Countdown to kickoff: 2012 Ole Miss visits Baton Rouge

It is a pantheon of concrete and steel. It is a city that rises defiantly in the delta, alongside the father of waters. It is the humidity of autumn evenings that drapes stately oaks and broad magnolias. It is haunted, and it is loud.

Many LSU fans will know exactly where they are when they hear that preamble echo through the loudspeakers of Tiger Stadium. Some will recite the rest of the aforementioned pregame video word for word before the football is placed on the tee prior to kickoff.

When the Tigers take the field, and the next few hours of the game unfolds, fans will feel as if some of the words in that pregame video will come to life right before their eyes.

Perhaps, there is no better example of that than when the Ole Miss Rebels arrived in Baton Rouge in the autumn of 2012. Although the game certainly started as a far cry from special for the Tigers, the ending was almost poetic.

LSU was at a comfortable rank of No. 7 in the country and had only lost twice through the first 10 games of the season. Ole Miss sported a 5-5 record and needed a win against the Tigers to poke its head above the .500 mark and remain bowl eligible.

In the first five minutes of the game, there were a total of four different offensive possessions. Ole Miss struck first on their second possession when quarterback Bo Wallace called his own number with a 58-yard touchdown run. LSU responded with a touchdown of its own thanks to big plays from wide receiver James Wright and a touchdown scamper by running back Jeremy Hill.

With 9:55 left in the first quarter, the Tigers and Rebels were tied at seven apiece, and if fans were beginning to sense that they were in for a back-and-forth contest at the time, they were right.

Ole Miss wide receiver Donte Moncrief spent the entire game making short work of the LSU defense, but a muffed punt by the Rebels’ special teams unit and an interception from LSU defensive back Jalen Collins helped the Tigers keep up with the scoring pace.

Nevertheless, the Rebels entered the locker room up 21-17 at halftime, and the momentum was certainly on their sideline.

Ole Miss moved the ball with ease at the end of the first half, and the Rebels were set to receive the 2nd half kickoff and put some breathing room between itself and LSU.

That’s when Tiger defensive back Tharold Simon stepped in front of a pass from Wallace and intercepted the ball at the Ole Miss 20-yard line. Like so many times in LSU’s Les Miles era, the Tiger offense needed a turnover and the Tiger defense provided one.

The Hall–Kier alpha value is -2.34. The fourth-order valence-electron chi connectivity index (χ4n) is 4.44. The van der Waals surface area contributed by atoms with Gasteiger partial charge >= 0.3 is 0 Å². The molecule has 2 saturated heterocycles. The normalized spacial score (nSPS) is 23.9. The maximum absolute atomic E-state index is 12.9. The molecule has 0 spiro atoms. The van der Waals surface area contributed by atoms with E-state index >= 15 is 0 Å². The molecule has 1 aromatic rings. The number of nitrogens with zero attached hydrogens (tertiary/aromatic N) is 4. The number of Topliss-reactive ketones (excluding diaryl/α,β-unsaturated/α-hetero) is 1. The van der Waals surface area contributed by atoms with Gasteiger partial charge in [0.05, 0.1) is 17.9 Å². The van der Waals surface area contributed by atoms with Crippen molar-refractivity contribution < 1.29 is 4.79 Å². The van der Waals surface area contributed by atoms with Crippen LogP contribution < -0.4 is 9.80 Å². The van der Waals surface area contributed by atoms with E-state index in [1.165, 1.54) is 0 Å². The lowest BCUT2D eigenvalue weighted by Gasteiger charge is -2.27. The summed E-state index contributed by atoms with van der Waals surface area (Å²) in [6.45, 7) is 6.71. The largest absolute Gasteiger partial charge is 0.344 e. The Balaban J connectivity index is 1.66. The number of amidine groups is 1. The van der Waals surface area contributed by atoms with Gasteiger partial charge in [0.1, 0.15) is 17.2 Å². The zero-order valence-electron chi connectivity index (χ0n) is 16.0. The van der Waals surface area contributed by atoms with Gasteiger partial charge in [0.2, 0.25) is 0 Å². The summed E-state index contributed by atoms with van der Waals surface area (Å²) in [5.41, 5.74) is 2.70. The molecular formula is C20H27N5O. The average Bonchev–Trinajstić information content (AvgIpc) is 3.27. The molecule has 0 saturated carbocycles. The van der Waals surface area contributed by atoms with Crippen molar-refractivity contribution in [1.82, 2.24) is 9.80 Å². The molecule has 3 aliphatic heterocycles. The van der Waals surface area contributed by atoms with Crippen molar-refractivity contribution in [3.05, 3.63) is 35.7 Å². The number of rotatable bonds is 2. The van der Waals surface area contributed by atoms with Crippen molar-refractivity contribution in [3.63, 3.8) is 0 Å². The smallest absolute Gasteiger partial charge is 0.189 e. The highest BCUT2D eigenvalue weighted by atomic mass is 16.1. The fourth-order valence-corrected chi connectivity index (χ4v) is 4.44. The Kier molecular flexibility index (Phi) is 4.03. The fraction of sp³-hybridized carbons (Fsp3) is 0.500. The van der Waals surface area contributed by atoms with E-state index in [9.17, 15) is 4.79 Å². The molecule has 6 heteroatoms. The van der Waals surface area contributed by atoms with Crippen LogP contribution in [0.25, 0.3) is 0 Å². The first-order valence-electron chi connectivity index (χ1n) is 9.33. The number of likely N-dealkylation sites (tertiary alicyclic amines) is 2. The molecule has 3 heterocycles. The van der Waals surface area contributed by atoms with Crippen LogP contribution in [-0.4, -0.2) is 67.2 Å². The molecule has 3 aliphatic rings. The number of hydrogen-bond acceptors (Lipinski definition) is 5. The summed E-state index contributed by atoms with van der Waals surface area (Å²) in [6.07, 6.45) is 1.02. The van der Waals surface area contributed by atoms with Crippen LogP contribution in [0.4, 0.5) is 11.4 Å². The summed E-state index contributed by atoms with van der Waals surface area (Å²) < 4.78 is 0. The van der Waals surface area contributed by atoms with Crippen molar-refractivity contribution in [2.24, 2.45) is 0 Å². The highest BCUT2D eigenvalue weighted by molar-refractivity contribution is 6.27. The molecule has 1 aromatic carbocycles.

And, like so many times in LSU’s Les Miles era, that Tiger offense took the gifted possession and stalled out in the red zone. LSU’s Drew Alleman converted the 24-yard field goal, and Ole Miss maintained its lead at 21-20.

Each team traded three-and-outs as well as interceptions (one for Wallace and two for LSU’s Zach Mettenberger), but it was the Rebels that took advantage of the quarter’s last possession again when they scored to take a 28-20 lead into the 4th quarter.

The Tigers scored on a red zone touchdown run from Hill and tied the game at 28 after a two-point conversion play that featured a surprisingly creative spread concept and a completed pass to running back Spencer Ware.

However, Ole Miss’s Wallace and Moncrief continued to be a thorn in the side of the LSU secondary, and that dynamic duo once again gave the Rebels a seven-point lead as the final quarter began to wind down.

LSU needed a spark if they wanted any hope of victory, and that’s when the words spoken by the pregame video became less of a hype speech and more of a prediction. It wasn’t Halloween night, and it wasn’t Tiger legend Billy Cannon blasting for an 89-yard punt return in for a touchdown against Ole Miss.

This time, it was Tiger legend Odell Beckham, Jr. taking an 89-yard punt return in for a touchdown against the very same albeit younger and more modern Rebels.

History may never truly repeat itself, but it certainly will rhyme.

With the game tied at 35 all, the contest was far from finished. Each team’s defense traded big plays, but it was LSU that fired the final bullet after a “brilliantly” dialed up toss dive to Hill from the Ole Miss two-yard line.

When the dust settled, the Tigers were on top 41-35.

In the bowels beneath Tiger Stadium after the game, Miles gave one of his many infamous rants when he implored fans to “find an LSU player, put your arms around them, and give them a big kiss on the mouth if you’re a girl.”

At the time, coach’s comments were considered harmless and endearing. It was classic Les after a big game. However, thanks to the information about what happened behind the scenes during Miles’s tenure in the purple and gold coming to light, his comments are a bit more…problematic.

Regardless, the past never really looks as good as we thought it did the more we examine it, but the game was exactly what the doctor ordered for an LSU team that was trying to make a case for a Bowl Championship bid.

The Tigers would go on to earn a berth in the Chic-fil-a Bowl (now the Chic-fil-A Peach Bowl) and lose 25-24 to an up-and-coming Clemson team under the leadership of a relatively unknown coach named Dabo Swinney.

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